JANUARY 2016: Trump’s first television ad promises to make America great at the expense of immigrants.
In his first television ad, Trump promised to “make America great again” by issuing a temporary shutdown of Muslim immigration and promising to build a border wall paid for by Mexico. In an interview with the Washington Post, Trump said the ad was aimed at showing undecided voters that the United States has become “a dumping ground” for immigrants.
When Washington Examiner’s Byron York asked the candidate if there was room for negotiation on his harsh mass deportation and Muslim ban policies, Trump dug in deep, saying that these are “very strong positions” of his.
“You look at illegal immigration and all that’s taking place with respect to illegal immigration, whether it’s the crime or the economy, I mean, it affects many different elements,” Trump said. “It doesn’t mean I’m hard and fast 100 percent, but we to get a lot of what I’m asking for, or we’re not going to have a country any more…It doesn’t mean you’re not going to negotiate a little bit, but I guess there will always be some negotiation. But they are very strong positions, and I would adhere to those positions very strongly.”
MARCH 2016: Trump claims he’s “changing” on immigration policy, says high-skilled immigrants should be allowed to stay.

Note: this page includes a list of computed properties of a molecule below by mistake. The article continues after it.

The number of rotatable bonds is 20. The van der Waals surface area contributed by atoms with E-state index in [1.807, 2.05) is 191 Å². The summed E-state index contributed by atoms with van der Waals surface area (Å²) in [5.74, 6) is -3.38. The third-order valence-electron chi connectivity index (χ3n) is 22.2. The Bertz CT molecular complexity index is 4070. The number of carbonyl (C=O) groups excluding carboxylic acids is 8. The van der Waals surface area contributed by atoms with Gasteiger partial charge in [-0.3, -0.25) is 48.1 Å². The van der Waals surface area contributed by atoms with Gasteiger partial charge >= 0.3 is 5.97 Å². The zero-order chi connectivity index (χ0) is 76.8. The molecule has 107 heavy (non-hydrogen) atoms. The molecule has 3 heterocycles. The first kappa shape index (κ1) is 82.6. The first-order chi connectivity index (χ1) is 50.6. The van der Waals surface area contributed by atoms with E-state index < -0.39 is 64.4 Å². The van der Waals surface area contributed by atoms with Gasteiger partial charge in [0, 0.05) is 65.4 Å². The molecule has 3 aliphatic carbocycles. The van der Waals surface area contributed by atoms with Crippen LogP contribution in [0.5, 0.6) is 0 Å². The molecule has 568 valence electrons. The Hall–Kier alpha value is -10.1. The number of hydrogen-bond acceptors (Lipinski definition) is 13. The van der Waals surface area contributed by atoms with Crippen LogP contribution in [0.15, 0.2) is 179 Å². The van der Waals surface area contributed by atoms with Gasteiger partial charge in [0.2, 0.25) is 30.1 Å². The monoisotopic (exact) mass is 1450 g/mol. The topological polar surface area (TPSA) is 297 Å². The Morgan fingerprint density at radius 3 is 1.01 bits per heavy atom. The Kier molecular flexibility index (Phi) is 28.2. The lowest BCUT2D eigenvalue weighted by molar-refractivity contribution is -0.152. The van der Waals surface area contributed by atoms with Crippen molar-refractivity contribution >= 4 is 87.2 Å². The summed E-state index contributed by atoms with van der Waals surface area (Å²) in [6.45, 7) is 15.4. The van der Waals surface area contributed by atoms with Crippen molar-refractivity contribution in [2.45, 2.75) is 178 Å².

“I’m changing,” Trump said during a Republican debate in March, explaining that he wanted to keep Ivy League students with “brainpower” in the country who would otherwise “get shoved out.”
He added, “We need highly-skilled people in this country, and if we can’t do it, we’ll get them.”
There are many well-accomplished immigrants — including those who are undocumented — who do in fact have Ivy League degrees, but this policy proposal fails to take into account the millions of other undocumented immigrants who contribute to the American economy in separate but equally crucial ways.
APRIL 2016: Trump threatens to block immigrants from sending money back to Mexico to feed and house their families.
Trump won’t drop his idea for a border wall, putting out a policy proposal that threatened to coerce Mexico into paying $5 to $10 billion for the wall by blocking billions of dollars in money transfers — also known as remittances — that immigrants living in the United States send back to Mexico.
Immigrants with families living in Mexico send about $1,900 every year to help reduce immediate poverty. These funds provide basic food and shelter.
JUNE 2016: Trump says he has the “biggest heart of anybody,” but still supports banning Muslims from entering the country.
Speaking with Bloomberg News, Trump said that he would restrict immigrants from countries affected by terrorism, often a thinly veiled code word for Muslim immigrants and Middle Eastern countries.
“I want terrorists out. I want people that have bad thoughts out. I would limit specific terrorist countries and we know who those terrorist countries are,” Trump told the publication.